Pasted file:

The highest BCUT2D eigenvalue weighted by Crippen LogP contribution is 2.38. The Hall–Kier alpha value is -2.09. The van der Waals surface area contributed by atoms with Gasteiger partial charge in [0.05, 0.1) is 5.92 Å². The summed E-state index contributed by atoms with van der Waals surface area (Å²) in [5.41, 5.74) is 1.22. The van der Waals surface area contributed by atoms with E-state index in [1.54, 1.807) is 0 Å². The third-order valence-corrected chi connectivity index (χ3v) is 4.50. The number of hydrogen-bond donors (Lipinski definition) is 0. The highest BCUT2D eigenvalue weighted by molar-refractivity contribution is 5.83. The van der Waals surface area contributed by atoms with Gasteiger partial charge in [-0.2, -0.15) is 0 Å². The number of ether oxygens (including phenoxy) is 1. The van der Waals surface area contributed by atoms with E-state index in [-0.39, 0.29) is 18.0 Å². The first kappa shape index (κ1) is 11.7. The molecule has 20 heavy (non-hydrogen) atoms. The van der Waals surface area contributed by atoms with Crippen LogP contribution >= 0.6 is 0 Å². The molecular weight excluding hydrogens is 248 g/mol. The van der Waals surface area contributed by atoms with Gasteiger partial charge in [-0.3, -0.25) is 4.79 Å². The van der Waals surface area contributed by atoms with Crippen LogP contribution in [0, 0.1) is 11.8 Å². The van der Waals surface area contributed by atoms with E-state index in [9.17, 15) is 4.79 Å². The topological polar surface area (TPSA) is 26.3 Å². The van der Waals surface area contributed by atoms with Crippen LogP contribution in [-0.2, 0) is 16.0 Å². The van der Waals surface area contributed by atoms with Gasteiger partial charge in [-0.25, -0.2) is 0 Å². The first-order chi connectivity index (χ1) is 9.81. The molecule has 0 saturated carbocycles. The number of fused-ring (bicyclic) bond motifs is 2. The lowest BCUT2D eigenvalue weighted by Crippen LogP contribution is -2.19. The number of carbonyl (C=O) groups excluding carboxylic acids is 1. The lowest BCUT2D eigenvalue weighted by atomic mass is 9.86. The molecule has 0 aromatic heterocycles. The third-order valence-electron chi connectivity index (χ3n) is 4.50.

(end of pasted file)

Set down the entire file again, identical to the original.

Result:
The highest BCUT2D eigenvalue weighted by Crippen LogP contribution is 2.38. The Hall–Kier alpha value is -2.09. The van der Waals surface area contributed by atoms with Gasteiger partial charge in [0.05, 0.1) is 5.92 Å². The summed E-state index contributed by atoms with van der Waals surface area (Å²) in [5.41, 5.74) is 1.22. The van der Waals surface area contributed by atoms with E-state index in [1.54, 1.807) is 0 Å². The third-order valence-corrected chi connectivity index (χ3v) is 4.50. The number of hydrogen-bond donors (Lipinski definition) is 0. The highest BCUT2D eigenvalue weighted by molar-refractivity contribution is 5.83. The van der Waals surface area contributed by atoms with Gasteiger partial charge in [-0.2, -0.15) is 0 Å². The number of ether oxygens (including phenoxy) is 1. The van der Waals surface area contributed by atoms with E-state index in [-0.39, 0.29) is 18.0 Å². The first kappa shape index (κ1) is 11.7. The molecule has 20 heavy (non-hydrogen) atoms. The van der Waals surface area contributed by atoms with Crippen LogP contribution >= 0.6 is 0 Å². The molecular weight excluding hydrogens is 248 g/mol. The van der Waals surface area contributed by atoms with Gasteiger partial charge in [-0.3, -0.25) is 4.79 Å². The van der Waals surface area contributed by atoms with Crippen LogP contribution in [0, 0.1) is 11.8 Å². The van der Waals surface area contributed by atoms with E-state index in [9.17, 15) is 4.79 Å². The topological polar surface area (TPSA) is 26.3 Å². The van der Waals surface area contributed by atoms with Crippen LogP contribution in [-0.2, 0) is 16.0 Å². The van der Waals surface area contributed by atoms with Gasteiger partial charge in [-0.25, -0.2) is 0 Å². The first-order chi connectivity index (χ1) is 9.81. The molecule has 0 saturated carbocycles. The number of fused-ring (bicyclic) bond motifs is 2. The lowest BCUT2D eigenvalue weighted by Crippen LogP contribution is -2.19. The number of carbonyl (C=O) groups excluding carboxylic acids is 1. The lowest BCUT2D eigenvalue weighted by atomic mass is 9.86. The molecule has 0 aromatic heterocycles. The third-order valence-electron chi connectivity index (χ3n) is 4.50.